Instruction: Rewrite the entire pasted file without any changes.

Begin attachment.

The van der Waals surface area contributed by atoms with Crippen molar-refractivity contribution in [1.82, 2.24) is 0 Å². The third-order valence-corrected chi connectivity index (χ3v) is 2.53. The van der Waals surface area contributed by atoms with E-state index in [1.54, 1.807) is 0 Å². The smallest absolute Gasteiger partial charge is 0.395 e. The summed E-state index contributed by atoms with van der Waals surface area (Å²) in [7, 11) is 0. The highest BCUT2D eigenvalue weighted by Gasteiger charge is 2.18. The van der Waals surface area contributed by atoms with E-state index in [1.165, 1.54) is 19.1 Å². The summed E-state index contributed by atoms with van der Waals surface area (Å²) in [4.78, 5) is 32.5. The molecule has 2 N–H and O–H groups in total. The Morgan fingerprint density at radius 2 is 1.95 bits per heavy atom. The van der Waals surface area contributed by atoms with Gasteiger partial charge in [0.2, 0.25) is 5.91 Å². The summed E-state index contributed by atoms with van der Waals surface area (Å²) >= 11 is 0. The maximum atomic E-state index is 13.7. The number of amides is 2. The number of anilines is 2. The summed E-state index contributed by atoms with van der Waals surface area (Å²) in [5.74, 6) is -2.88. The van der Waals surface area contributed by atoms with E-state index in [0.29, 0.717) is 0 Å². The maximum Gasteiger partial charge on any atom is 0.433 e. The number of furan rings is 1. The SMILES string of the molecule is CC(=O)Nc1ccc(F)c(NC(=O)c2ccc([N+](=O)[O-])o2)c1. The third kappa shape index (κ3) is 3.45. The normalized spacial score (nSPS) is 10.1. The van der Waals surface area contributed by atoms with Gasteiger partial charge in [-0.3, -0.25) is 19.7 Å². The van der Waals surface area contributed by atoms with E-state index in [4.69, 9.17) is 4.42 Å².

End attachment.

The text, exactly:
The van der Waals surface area contributed by atoms with Crippen molar-refractivity contribution in [1.82, 2.24) is 0 Å². The third-order valence-corrected chi connectivity index (χ3v) is 2.53. The van der Waals surface area contributed by atoms with E-state index in [1.54, 1.807) is 0 Å². The smallest absolute Gasteiger partial charge is 0.395 e. The summed E-state index contributed by atoms with van der Waals surface area (Å²) in [7, 11) is 0. The highest BCUT2D eigenvalue weighted by Gasteiger charge is 2.18. The van der Waals surface area contributed by atoms with E-state index in [1.165, 1.54) is 19.1 Å². The summed E-state index contributed by atoms with van der Waals surface area (Å²) in [4.78, 5) is 32.5. The molecule has 2 N–H and O–H groups in total. The Morgan fingerprint density at radius 2 is 1.95 bits per heavy atom. The van der Waals surface area contributed by atoms with Gasteiger partial charge in [0.2, 0.25) is 5.91 Å². The summed E-state index contributed by atoms with van der Waals surface area (Å²) >= 11 is 0. The maximum atomic E-state index is 13.7. The number of amides is 2. The number of anilines is 2. The summed E-state index contributed by atoms with van der Waals surface area (Å²) in [5.74, 6) is -2.88. The van der Waals surface area contributed by atoms with E-state index in [0.29, 0.717) is 0 Å². The maximum Gasteiger partial charge on any atom is 0.433 e. The number of furan rings is 1. The SMILES string of the molecule is CC(=O)Nc1ccc(F)c(NC(=O)c2ccc([N+](=O)[O-])o2)c1. The third kappa shape index (κ3) is 3.45. The normalized spacial score (nSPS) is 10.1. The van der Waals surface area contributed by atoms with Gasteiger partial charge in [-0.3, -0.25) is 19.7 Å². The van der Waals surface area contributed by atoms with E-state index in [4.69, 9.17) is 4.42 Å².